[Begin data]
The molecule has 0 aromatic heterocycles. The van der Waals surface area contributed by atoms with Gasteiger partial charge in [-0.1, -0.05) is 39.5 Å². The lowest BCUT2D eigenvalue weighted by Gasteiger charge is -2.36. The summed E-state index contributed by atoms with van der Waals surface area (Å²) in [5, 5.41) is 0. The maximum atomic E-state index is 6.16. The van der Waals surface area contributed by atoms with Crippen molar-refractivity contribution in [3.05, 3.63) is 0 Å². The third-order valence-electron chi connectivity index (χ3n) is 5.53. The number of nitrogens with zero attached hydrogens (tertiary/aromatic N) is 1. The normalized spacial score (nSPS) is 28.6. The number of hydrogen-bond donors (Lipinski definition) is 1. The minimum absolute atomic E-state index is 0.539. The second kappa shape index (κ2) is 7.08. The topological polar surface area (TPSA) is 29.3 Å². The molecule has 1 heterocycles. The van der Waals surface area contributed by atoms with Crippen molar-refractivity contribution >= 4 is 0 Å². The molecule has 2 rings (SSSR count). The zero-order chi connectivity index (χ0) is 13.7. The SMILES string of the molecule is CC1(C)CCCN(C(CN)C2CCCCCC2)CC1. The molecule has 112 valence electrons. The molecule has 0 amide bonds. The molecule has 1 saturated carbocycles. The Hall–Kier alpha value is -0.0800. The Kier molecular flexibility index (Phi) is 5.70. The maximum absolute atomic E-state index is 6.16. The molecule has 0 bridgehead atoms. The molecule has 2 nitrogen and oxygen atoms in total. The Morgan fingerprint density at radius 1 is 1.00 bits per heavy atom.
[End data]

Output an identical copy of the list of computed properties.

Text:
The molecule has 0 aromatic heterocycles. The van der Waals surface area contributed by atoms with Gasteiger partial charge in [-0.1, -0.05) is 39.5 Å². The lowest BCUT2D eigenvalue weighted by Gasteiger charge is -2.36. The summed E-state index contributed by atoms with van der Waals surface area (Å²) in [5, 5.41) is 0. The maximum atomic E-state index is 6.16. The van der Waals surface area contributed by atoms with Crippen molar-refractivity contribution in [3.05, 3.63) is 0 Å². The third-order valence-electron chi connectivity index (χ3n) is 5.53. The number of nitrogens with zero attached hydrogens (tertiary/aromatic N) is 1. The normalized spacial score (nSPS) is 28.6. The number of hydrogen-bond donors (Lipinski definition) is 1. The minimum absolute atomic E-state index is 0.539. The second kappa shape index (κ2) is 7.08. The topological polar surface area (TPSA) is 29.3 Å². The molecule has 1 heterocycles. The van der Waals surface area contributed by atoms with Crippen molar-refractivity contribution >= 4 is 0 Å². The molecule has 2 rings (SSSR count). The zero-order chi connectivity index (χ0) is 13.7. The SMILES string of the molecule is CC1(C)CCCN(C(CN)C2CCCCCC2)CC1. The molecule has 112 valence electrons. The molecule has 0 amide bonds. The molecule has 1 saturated carbocycles. The Hall–Kier alpha value is -0.0800. The Kier molecular flexibility index (Phi) is 5.70. The maximum absolute atomic E-state index is 6.16. The molecule has 0 bridgehead atoms. The molecule has 2 nitrogen and oxygen atoms in total. The Morgan fingerprint density at radius 1 is 1.00 bits per heavy atom.